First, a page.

By Anna Ruddock.
On the face of it, organisations are getting better at facilitating “flexible working”. Inevitably, some are moving faster and more innovatively than others. Some of those others have yet to acknowledge that flexible working is an employment right that has been enshrined in UK legislation since 2014 rather than a reward for productivity. Nevertheless, you’d struggle to find an office-based organisation that hasn’t realised that flexible working is something they need to be thinking about.
So far so things-are-improving. That said, it’s a very limited definition of “flexibility” that is incorporated into most flexible working policies. What it usually means is a policy to allow employees to work outside the office. Which is important for those who benefit from it, including disabled people with energy limiting chronic illnesses (ELCI*), like me, who are well enough to work part-time but cannot physically spend all of that time in an office.
In my most recent job, I worked four days a week. I worked two of those days from home, alternating with days in the office. Adding the second day from home made a huge difference to my life. It meant that any day in the office was followed by a reprieve from an early alarm, a crowded commute, and the energy draining, pain inducing interaction and sensory stimulation that office life entails. My days at home were more in my control; my energy was channelled into work and not sucked up by additional stimulus; I began and ended fewer days exhausted, in pain, and with my immune system aflame; and if I needed to work from bed, I could, and no one had to know.
There are efforts on multiple fronts these days to draw attention to – to make visible – so-called “invisible illnesses”. This invisibility works at different levels. There is the national scandal of people too ill to leave their homes; ignored, disbelieved, and sometimes harmed by the medical profession, by policies and their architects, and by media representations. These people are physically invisible to wider society, although many have an online presence. Others feel more spectral – participating in society when their health allows, but only briefly, and often with a payback in the form of a relapse that renders them invisible for weeks or months on end. Then there are those of us fortunate enough to be out in the world more consistently, although constantly vigilant as we calculate the algebra of energy expenditure and symptom management in different domains of life. For many of us in this situation, there is a tension between our advocacy for greater social inclusion of people with “unseen” impairments, and our efforts to maintain the “invisible” nature of our disabilities at work.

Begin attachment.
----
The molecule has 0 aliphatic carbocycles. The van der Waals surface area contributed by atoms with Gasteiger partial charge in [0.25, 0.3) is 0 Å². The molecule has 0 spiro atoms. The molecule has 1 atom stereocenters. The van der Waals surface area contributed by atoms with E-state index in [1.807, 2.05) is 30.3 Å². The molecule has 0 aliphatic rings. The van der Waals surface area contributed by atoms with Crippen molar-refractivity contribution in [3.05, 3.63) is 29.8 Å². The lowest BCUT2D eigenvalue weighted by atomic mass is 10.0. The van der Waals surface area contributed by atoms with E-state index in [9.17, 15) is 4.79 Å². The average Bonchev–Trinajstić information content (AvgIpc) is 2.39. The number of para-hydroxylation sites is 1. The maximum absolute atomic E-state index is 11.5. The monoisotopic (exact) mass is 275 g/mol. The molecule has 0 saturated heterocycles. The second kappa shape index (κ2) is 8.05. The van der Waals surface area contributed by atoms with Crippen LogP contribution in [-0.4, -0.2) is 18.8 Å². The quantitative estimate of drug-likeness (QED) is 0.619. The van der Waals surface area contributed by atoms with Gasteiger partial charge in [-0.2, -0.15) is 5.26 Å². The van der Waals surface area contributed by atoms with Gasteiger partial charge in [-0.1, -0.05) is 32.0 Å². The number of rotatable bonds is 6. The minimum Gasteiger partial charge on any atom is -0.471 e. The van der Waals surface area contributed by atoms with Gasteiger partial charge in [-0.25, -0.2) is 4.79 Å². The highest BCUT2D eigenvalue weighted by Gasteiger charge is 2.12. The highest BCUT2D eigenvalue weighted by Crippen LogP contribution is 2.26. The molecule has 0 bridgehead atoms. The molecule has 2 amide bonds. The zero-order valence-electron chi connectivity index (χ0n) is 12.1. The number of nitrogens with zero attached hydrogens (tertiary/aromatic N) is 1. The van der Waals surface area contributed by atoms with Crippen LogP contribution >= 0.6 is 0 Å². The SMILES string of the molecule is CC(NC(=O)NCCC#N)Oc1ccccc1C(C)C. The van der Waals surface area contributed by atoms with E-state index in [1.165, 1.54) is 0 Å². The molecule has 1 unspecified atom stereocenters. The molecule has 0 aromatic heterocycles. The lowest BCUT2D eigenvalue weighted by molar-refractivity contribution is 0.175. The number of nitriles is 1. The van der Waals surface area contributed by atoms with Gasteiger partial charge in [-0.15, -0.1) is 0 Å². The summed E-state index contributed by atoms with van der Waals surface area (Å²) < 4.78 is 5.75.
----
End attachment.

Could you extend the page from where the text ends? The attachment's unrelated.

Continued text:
By their very nature, fluctuating chronic illnesses demand flexible management. The unrelenting challenge lies in avoiding an exacerbation of symptoms at the end of each day, or the start of the next. The unimaginative way in which most organisations structure work makes this extremely difficult (and in a busy city nigh-on impossible). Working away from the office is a critical part of my personal strategy, and I happen to enjoy spending a good chunk of time alone, the demands of my illness notwithstanding. But I have friends with chronic illnesses who work from home purely in a reluctant effort to prevent relapses. They find working from home lonely and demotivating; if they are well enough to work, they would rather be in the office with their colleagues, feeling part of a team. Organisations need to reflect on their limited approach to flexible working and think carefully about ways in which employees with ELCI can protect their health without necessarily having to be away from the office, rendering themselves and their disabilities ever more invisible in the process.